Crack! Stress fracture stealth attack

Two weeks ago, after finishing a great workout, I was high-stepping across the dewy grass of the track infield to my car. It was 7 am, and I was feeling giddily triumphant about controlling the mental aspects of what was a hard workout. As I bounced through the grass, I felt a sudden sharp pain in my left foot. Startled, I stopped prancing, limped back to my car, drove home, and examined my foot.

One of these things is not like the other
One of these things is not like the other

Within an hour, I had developed a dark blue bruise, and my foot was tender to walk on, although the initial sharp pain faded to a steady ache. Unsure as to whether I had done something serious (broken/torn/ruptured something), or had just tweaked something,  I took a couple days off.  The bruise faded to greenish yellow. My foot was sore, but not unbearable.  I aqua jogged.  All signs pointed to a stress fracture, and I looked the other way in denial.

Back-to-school fashion.
Back-to-school fashion.

Walking barefoot around the house a few days later, I felt another sharp pain and another bright blue-purple bruise appeared. With a sinking feeling, I decided that I had better face up to my fear that I had sustained a metatarsal stress fracture.  One xray session later, the doctor confirmed I had a hairline fracture in my left 2nd metatarsal, was given a flat walking shoe and told to take 2-6 weeks of no high-impact activity, limited  walking and lots of RICE.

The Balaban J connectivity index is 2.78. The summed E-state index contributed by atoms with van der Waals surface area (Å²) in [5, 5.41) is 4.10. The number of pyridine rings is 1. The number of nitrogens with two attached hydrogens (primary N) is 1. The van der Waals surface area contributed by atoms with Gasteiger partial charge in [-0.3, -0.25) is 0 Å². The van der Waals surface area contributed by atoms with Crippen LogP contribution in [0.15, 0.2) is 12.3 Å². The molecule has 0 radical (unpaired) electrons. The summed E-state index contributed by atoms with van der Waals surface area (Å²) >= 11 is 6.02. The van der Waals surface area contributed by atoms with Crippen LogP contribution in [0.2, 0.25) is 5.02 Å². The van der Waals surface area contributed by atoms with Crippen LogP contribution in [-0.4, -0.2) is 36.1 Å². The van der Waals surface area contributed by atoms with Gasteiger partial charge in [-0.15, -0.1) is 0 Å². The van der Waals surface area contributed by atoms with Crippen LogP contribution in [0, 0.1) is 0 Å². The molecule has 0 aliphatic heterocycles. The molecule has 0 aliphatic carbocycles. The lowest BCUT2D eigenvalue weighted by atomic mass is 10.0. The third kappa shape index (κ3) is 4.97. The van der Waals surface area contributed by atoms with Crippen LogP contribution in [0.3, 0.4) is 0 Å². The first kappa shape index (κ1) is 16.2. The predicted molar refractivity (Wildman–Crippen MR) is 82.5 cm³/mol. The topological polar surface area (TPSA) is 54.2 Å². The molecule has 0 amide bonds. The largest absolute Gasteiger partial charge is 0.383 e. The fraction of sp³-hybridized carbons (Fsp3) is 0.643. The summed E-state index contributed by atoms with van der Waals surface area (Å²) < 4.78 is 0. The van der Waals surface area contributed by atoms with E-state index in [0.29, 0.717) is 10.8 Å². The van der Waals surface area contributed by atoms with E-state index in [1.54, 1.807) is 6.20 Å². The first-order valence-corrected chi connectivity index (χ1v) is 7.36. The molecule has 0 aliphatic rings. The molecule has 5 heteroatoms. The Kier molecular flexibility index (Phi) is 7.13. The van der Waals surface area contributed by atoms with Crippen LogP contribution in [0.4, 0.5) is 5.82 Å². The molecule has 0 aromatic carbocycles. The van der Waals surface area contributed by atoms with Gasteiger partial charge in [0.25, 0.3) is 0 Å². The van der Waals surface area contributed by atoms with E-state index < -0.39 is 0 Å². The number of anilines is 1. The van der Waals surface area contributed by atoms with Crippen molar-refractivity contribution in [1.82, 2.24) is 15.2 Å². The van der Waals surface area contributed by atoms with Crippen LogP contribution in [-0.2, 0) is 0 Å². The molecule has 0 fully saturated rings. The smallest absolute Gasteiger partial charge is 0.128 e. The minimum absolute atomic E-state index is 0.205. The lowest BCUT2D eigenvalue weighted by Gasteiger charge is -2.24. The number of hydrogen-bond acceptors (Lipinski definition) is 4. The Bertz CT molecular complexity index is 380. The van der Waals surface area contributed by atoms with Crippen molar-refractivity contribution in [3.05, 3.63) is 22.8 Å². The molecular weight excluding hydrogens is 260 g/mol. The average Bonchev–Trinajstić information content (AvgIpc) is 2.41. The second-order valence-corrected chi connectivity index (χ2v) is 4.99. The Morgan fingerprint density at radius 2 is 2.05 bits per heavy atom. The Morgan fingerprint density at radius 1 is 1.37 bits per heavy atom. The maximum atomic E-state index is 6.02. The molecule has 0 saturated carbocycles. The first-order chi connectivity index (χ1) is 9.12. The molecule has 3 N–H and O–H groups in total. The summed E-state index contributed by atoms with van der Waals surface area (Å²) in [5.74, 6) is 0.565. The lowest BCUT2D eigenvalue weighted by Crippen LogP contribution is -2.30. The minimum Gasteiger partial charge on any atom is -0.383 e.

Bummer.

Just as I was really starting to get into my training groove, injury strikes.  I was totally blindsided by this injury. I’ve had a number of stress fractures through my collegiate and post-collegiate running career.  Often, leading up to stress fractures, the sufferer feels a deep aching pain and soreness at or near the point of injury.  I had felt no pain, and in fact was marveling at just how awesome my body was feeling!  To go from feeling great to broken is never fun.

Therapy in a bag.
Therapy in a bag.

How have I been coping? Well, first I ate an entire bag of these dainties while muttering less than polite terms (out of earshot of my baby, of course!) in the direction of my aching foot.  Realizing that existing on chocolate peanut butter pretzels was not feasible, my analytical side kicked in, and I started trying to evaluate what may have caused my fracture.